Kangaroo care for Karoi pre-term babies

KAROI - Teenager Matirasa Ndakaitei* battled to control tears when she gave birth to a premature underweight baby at Karoi District Hospital.

She was discharged to maintain the new baby under kangaroo care at her rural home under chief Nyamhunga, 60 kilometres out of Karoi town.

Strapping the newly-born baby on her chest, she could hardly hold back tears.

“I never thought my pregnancy was due but when I went into labour, the result was the pre-term baby.

“I was told to spend at least five weeks clutching my child like a kangaroo,” the 19-year-old tells the Daily News, her face giving away a troubled soul.

Several hundreds of Zimbabwean women are re-engaging in the “kangaroo-care style” common for pre-term babies.

Matirasa’s husband never made a follow-up when she was transferred from Magunje, about 35 kilometres away.

She is facing the same fate as several hundreds of women who are giving birth to underweight and pre-term babies without adequate, modern health care due to economic, political and social crisis gripping the country.

A local nurse who declined to be named said: “Some actually prefer natural bondage between mothers and their babies.

“In most rural areas, incubators are not used at all.”

Regina Matarau from Chief Dandawa’s area in Hurungwe admits that kangaroo care is common in rural areas.

“Kangaroo care is not new as we used to do several years ago. During the night we could use traditional born fire regulating the heat for the premature babies. The children are called “gavamwedzi” because they are born before they are due,” says the 60-year-old.

Another junior nurse attributes this to staff shortages at health institutions.

“As you know, incubators need constant monitoring but we are short staffed and that is why we are promoting kangaroo care.

“You cannot have the chance to supervise the incubators and this may disastrous causing death to the babies,” said the nurse.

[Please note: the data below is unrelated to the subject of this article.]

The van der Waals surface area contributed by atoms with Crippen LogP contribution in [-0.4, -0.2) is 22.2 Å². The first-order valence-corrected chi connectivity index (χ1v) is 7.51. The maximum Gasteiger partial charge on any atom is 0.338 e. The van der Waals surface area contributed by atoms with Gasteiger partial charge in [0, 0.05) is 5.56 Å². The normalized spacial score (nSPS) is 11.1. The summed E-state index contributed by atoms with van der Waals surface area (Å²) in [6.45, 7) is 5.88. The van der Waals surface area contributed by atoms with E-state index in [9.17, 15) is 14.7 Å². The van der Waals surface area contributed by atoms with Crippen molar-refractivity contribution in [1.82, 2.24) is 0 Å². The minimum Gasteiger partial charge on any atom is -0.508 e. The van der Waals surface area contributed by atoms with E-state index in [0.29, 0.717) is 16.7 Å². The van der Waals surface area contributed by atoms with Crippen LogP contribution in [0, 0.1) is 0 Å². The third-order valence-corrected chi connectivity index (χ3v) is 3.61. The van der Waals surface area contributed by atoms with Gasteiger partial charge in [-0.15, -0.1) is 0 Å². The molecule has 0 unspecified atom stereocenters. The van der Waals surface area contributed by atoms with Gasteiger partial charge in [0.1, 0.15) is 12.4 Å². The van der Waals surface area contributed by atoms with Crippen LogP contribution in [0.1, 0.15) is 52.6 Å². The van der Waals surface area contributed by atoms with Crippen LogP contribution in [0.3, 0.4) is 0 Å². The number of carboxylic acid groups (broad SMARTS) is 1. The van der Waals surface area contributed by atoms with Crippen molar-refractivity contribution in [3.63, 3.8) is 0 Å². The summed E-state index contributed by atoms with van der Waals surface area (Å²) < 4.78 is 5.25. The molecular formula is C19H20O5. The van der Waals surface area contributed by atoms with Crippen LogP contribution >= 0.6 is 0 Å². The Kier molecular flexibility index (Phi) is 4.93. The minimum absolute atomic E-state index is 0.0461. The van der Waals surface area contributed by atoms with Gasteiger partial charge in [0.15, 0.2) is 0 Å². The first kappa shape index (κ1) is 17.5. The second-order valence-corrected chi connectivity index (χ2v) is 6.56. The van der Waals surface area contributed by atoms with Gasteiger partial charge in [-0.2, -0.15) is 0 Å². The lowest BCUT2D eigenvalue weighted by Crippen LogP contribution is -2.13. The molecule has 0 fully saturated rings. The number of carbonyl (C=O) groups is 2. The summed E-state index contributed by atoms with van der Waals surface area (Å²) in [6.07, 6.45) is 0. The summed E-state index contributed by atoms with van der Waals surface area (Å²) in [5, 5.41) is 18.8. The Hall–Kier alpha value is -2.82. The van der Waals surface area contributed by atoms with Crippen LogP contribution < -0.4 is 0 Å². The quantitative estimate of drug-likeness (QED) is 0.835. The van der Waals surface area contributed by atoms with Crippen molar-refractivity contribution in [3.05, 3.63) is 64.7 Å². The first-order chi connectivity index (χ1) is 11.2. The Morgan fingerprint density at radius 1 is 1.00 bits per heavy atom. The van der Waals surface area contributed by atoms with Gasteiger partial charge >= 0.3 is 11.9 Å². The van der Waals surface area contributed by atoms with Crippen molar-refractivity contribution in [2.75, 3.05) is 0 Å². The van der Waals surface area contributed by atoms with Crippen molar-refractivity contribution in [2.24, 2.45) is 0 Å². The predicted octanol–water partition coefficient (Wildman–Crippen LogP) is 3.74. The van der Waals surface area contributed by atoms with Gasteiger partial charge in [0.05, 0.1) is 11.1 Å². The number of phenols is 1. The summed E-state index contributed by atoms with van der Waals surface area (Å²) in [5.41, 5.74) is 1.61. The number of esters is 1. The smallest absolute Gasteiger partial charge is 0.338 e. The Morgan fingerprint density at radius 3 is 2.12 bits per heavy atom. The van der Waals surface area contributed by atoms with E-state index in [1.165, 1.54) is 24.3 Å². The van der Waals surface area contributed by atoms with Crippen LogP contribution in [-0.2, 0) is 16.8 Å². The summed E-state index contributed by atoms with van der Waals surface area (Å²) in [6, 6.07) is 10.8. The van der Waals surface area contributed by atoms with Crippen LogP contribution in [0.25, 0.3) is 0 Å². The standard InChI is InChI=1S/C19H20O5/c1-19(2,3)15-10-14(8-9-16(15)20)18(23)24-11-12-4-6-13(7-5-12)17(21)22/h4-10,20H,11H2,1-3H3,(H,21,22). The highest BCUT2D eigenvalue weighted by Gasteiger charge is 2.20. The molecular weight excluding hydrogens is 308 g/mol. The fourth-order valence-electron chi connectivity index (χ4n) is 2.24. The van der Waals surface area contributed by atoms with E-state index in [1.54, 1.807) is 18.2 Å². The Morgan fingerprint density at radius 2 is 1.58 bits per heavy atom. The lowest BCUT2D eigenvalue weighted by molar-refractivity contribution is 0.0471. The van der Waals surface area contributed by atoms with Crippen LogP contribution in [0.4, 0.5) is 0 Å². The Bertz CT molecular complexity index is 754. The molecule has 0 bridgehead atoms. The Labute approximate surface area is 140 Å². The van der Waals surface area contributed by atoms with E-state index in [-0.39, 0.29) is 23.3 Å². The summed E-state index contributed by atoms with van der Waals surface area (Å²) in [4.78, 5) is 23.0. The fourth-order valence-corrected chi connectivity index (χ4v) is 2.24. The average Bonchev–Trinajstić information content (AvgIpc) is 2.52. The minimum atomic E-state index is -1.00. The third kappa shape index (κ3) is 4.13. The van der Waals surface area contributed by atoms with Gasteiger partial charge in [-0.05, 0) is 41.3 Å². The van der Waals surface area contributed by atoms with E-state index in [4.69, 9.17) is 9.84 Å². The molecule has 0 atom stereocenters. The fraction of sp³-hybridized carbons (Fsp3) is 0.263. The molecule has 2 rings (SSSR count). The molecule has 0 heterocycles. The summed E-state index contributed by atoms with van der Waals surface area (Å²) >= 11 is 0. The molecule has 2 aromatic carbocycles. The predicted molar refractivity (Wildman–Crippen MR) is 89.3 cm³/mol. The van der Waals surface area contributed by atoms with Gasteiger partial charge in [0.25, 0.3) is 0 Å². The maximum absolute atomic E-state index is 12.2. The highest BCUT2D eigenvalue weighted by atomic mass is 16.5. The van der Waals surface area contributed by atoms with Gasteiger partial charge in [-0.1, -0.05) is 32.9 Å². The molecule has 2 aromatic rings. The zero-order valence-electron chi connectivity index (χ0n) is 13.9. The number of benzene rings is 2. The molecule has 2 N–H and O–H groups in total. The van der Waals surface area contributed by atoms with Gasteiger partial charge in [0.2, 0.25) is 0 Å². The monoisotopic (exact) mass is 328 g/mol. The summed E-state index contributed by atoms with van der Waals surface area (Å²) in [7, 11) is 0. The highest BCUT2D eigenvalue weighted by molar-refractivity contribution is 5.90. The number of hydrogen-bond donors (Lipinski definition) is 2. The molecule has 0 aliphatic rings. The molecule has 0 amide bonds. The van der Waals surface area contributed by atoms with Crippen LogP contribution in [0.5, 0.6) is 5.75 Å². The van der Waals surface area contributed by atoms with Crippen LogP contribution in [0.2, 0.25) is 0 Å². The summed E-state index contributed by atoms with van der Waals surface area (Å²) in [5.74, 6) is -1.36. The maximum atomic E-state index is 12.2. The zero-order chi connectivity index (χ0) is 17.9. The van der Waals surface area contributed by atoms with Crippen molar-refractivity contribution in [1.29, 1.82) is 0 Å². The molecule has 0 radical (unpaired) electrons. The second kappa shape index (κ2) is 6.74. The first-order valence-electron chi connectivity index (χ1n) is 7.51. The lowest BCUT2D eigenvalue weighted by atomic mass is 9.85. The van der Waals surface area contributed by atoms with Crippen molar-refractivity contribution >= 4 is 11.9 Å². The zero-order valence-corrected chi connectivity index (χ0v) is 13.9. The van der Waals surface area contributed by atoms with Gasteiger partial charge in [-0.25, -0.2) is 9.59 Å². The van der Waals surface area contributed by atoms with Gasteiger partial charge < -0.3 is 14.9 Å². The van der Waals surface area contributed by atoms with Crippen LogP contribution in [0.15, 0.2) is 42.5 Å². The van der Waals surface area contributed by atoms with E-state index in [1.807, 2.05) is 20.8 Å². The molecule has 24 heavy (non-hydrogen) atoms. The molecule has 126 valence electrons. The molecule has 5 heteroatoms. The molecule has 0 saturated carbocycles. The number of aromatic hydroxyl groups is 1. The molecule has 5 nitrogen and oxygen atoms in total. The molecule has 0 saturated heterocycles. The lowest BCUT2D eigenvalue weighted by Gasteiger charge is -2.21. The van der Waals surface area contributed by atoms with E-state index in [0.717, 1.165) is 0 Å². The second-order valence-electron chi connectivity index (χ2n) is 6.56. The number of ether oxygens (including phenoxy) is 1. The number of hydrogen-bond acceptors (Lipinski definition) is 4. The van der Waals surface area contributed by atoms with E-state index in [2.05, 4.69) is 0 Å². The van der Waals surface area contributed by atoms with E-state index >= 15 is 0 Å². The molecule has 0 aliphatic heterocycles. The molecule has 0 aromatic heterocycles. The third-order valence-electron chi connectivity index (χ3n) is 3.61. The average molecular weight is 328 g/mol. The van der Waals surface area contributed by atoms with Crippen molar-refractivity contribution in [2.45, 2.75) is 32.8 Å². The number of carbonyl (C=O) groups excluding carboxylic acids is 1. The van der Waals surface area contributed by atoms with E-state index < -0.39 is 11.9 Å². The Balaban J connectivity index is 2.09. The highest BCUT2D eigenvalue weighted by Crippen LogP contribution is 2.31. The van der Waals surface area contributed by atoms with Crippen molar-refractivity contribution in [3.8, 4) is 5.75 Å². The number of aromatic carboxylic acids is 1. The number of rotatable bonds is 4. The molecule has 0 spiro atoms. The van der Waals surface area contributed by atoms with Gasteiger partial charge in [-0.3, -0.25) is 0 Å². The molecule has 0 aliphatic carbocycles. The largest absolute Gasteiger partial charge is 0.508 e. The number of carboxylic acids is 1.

Tamai Mapondera of Karoi who took care of two pre-term babies for 15 years says it needs commitment.

“One of the kids was born at eight months and the mother passed away when he was just two weeks old. I looked after him and did not bath him for five weeks. He is now doing Form Four. The other one is now doing Grade Four,” says the 56-year-old.

Mashonaland West provincial medical director Wenclus Nyamayaro admits that kangaroo care is done where there are few incubators or none at all.

“Government is not abandoning the use of incubators. “Lives are served especially where pre-term babies are born in rural areas most of which do not have incubators,” he said in a written response.

Nyamayaro added premature babies were a result of nutritional problems on the part of the mother, sexually transmitted infections and early rapture of the membrane among other reasons.

He had no readily-available statistics of pre-term babies in the province.

The government is facing a financial crisis and is accused of double standards by freezing enrolment of thousands of trained nurses while recruiting uniformed forces for a country that is not at war.

Over 63 percent of Zimbabwe’s population is in the rural areas, according to the World Bank Zimbabwe Indications of Density and Urbanisation report published in 2012.

The 2010 report says Zimbabwe “was” one of Africa’s strongest economies before years of conflicts, mismanagement and corruption reduced it to a basket case.

*Name changed to protect identity.


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